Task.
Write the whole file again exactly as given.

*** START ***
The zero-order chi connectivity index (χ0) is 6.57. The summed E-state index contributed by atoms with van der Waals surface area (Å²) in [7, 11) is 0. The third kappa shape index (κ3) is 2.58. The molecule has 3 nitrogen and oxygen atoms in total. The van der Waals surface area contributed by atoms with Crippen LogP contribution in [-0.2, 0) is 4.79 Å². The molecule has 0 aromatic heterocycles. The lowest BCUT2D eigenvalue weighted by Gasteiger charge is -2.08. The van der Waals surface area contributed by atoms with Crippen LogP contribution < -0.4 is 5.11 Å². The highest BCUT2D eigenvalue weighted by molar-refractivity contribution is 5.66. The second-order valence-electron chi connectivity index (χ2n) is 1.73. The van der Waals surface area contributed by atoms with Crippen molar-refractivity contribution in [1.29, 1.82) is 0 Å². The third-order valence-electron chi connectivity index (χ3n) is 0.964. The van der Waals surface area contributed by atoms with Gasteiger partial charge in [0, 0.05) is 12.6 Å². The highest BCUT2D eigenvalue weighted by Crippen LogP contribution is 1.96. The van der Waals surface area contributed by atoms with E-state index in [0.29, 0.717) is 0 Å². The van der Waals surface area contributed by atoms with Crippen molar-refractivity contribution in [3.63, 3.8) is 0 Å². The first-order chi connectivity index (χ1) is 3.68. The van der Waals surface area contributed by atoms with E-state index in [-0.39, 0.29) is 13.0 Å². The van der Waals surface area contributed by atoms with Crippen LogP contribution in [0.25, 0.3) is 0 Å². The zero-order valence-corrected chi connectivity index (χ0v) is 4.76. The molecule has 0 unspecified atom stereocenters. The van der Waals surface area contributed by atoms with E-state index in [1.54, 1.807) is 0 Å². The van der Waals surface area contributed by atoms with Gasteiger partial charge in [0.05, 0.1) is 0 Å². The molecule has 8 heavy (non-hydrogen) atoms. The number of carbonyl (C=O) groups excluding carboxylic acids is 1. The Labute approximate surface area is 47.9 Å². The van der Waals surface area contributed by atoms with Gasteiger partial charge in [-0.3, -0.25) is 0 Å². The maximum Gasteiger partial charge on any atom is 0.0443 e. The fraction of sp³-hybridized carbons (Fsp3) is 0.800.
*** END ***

The zero-order chi connectivity index (χ0) is 6.57. The summed E-state index contributed by atoms with van der Waals surface area (Å²) in [7, 11) is 0. The third kappa shape index (κ3) is 2.58. The molecule has 3 nitrogen and oxygen atoms in total. The van der Waals surface area contributed by atoms with Crippen LogP contribution in [-0.2, 0) is 4.79 Å². The molecule has 0 aromatic heterocycles. The lowest BCUT2D eigenvalue weighted by Gasteiger charge is -2.08. The van der Waals surface area contributed by atoms with Crippen LogP contribution < -0.4 is 5.11 Å². The highest BCUT2D eigenvalue weighted by molar-refractivity contribution is 5.66. The second-order valence-electron chi connectivity index (χ2n) is 1.73. The van der Waals surface area contributed by atoms with Crippen molar-refractivity contribution in [1.29, 1.82) is 0 Å². The third-order valence-electron chi connectivity index (χ3n) is 0.964. The van der Waals surface area contributed by atoms with Gasteiger partial charge in [0, 0.05) is 12.6 Å². The highest BCUT2D eigenvalue weighted by Crippen LogP contribution is 1.96. The van der Waals surface area contributed by atoms with E-state index in [0.29, 0.717) is 0 Å². The van der Waals surface area contributed by atoms with Crippen molar-refractivity contribution in [3.63, 3.8) is 0 Å². The first-order chi connectivity index (χ1) is 3.68. The van der Waals surface area contributed by atoms with E-state index in [-0.39, 0.29) is 13.0 Å². The van der Waals surface area contributed by atoms with Crippen LogP contribution in [0.25, 0.3) is 0 Å². The zero-order valence-corrected chi connectivity index (χ0v) is 4.76. The molecule has 0 unspecified atom stereocenters. The van der Waals surface area contributed by atoms with E-state index in [1.54, 1.807) is 0 Å². The van der Waals surface area contributed by atoms with Gasteiger partial charge in [0.05, 0.1) is 0 Å². The molecule has 8 heavy (non-hydrogen) atoms. The number of carbonyl (C=O) groups excluding carboxylic acids is 1. The Labute approximate surface area is 47.9 Å². The van der Waals surface area contributed by atoms with Gasteiger partial charge in [-0.3, -0.25) is 0 Å². The maximum Gasteiger partial charge on any atom is 0.0443 e. The fraction of sp³-hybridized carbons (Fsp3) is 0.800.